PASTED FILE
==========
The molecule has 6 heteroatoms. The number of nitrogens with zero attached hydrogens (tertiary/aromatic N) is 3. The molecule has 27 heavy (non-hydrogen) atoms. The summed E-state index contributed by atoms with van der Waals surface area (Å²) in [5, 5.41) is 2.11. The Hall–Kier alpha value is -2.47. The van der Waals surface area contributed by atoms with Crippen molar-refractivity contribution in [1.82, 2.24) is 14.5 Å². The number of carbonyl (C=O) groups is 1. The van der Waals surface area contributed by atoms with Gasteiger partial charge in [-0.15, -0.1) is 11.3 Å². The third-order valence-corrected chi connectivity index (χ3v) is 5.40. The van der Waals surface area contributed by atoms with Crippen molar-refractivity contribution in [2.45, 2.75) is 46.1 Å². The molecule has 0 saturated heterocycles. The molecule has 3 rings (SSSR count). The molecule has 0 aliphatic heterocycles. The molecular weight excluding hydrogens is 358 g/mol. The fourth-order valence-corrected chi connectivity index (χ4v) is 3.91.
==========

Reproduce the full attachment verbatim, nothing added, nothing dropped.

The molecule has 6 heteroatoms. The number of nitrogens with zero attached hydrogens (tertiary/aromatic N) is 3. The molecule has 27 heavy (non-hydrogen) atoms. The summed E-state index contributed by atoms with van der Waals surface area (Å²) in [5, 5.41) is 2.11. The Hall–Kier alpha value is -2.47. The van der Waals surface area contributed by atoms with Crippen molar-refractivity contribution in [1.82, 2.24) is 14.5 Å². The number of carbonyl (C=O) groups is 1. The van der Waals surface area contributed by atoms with Gasteiger partial charge in [-0.15, -0.1) is 11.3 Å². The third-order valence-corrected chi connectivity index (χ3v) is 5.40. The van der Waals surface area contributed by atoms with Crippen molar-refractivity contribution in [2.45, 2.75) is 46.1 Å². The molecule has 0 saturated heterocycles. The molecule has 3 rings (SSSR count). The molecule has 0 aliphatic heterocycles. The molecular weight excluding hydrogens is 358 g/mol. The fourth-order valence-corrected chi connectivity index (χ4v) is 3.91.